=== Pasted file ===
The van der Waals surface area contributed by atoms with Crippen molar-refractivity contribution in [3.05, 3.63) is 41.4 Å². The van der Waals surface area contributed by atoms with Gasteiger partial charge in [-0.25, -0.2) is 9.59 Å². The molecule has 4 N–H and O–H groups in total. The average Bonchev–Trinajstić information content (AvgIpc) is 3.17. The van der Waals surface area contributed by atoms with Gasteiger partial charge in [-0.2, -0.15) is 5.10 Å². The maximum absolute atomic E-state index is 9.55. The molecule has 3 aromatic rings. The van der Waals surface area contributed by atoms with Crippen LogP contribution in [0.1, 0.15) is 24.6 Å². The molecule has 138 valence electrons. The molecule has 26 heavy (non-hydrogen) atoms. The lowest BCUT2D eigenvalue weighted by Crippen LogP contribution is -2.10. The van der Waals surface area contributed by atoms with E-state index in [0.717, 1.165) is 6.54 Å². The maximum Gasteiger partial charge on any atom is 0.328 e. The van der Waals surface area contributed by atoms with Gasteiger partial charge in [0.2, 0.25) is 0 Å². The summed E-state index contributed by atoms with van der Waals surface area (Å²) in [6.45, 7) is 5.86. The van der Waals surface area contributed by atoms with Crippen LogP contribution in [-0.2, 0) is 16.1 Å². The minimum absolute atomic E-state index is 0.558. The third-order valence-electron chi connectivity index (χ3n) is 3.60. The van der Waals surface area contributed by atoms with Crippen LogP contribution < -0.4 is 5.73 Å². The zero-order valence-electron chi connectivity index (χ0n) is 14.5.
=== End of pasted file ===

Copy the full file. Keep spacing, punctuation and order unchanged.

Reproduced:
The van der Waals surface area contributed by atoms with Crippen molar-refractivity contribution in [3.05, 3.63) is 41.4 Å². The van der Waals surface area contributed by atoms with Gasteiger partial charge in [-0.25, -0.2) is 9.59 Å². The molecule has 4 N–H and O–H groups in total. The average Bonchev–Trinajstić information content (AvgIpc) is 3.17. The van der Waals surface area contributed by atoms with Gasteiger partial charge in [-0.2, -0.15) is 5.10 Å². The maximum absolute atomic E-state index is 9.55. The molecule has 3 aromatic rings. The van der Waals surface area contributed by atoms with Crippen LogP contribution in [0.1, 0.15) is 24.6 Å². The molecule has 138 valence electrons. The molecule has 26 heavy (non-hydrogen) atoms. The lowest BCUT2D eigenvalue weighted by Crippen LogP contribution is -2.10. The van der Waals surface area contributed by atoms with E-state index in [0.717, 1.165) is 6.54 Å². The maximum Gasteiger partial charge on any atom is 0.328 e. The van der Waals surface area contributed by atoms with Gasteiger partial charge in [0.2, 0.25) is 0 Å². The summed E-state index contributed by atoms with van der Waals surface area (Å²) in [6.45, 7) is 5.86. The van der Waals surface area contributed by atoms with Crippen LogP contribution in [-0.2, 0) is 16.1 Å². The minimum absolute atomic E-state index is 0.558. The third-order valence-electron chi connectivity index (χ3n) is 3.60. The van der Waals surface area contributed by atoms with Crippen LogP contribution < -0.4 is 5.73 Å². The zero-order valence-electron chi connectivity index (χ0n) is 14.5.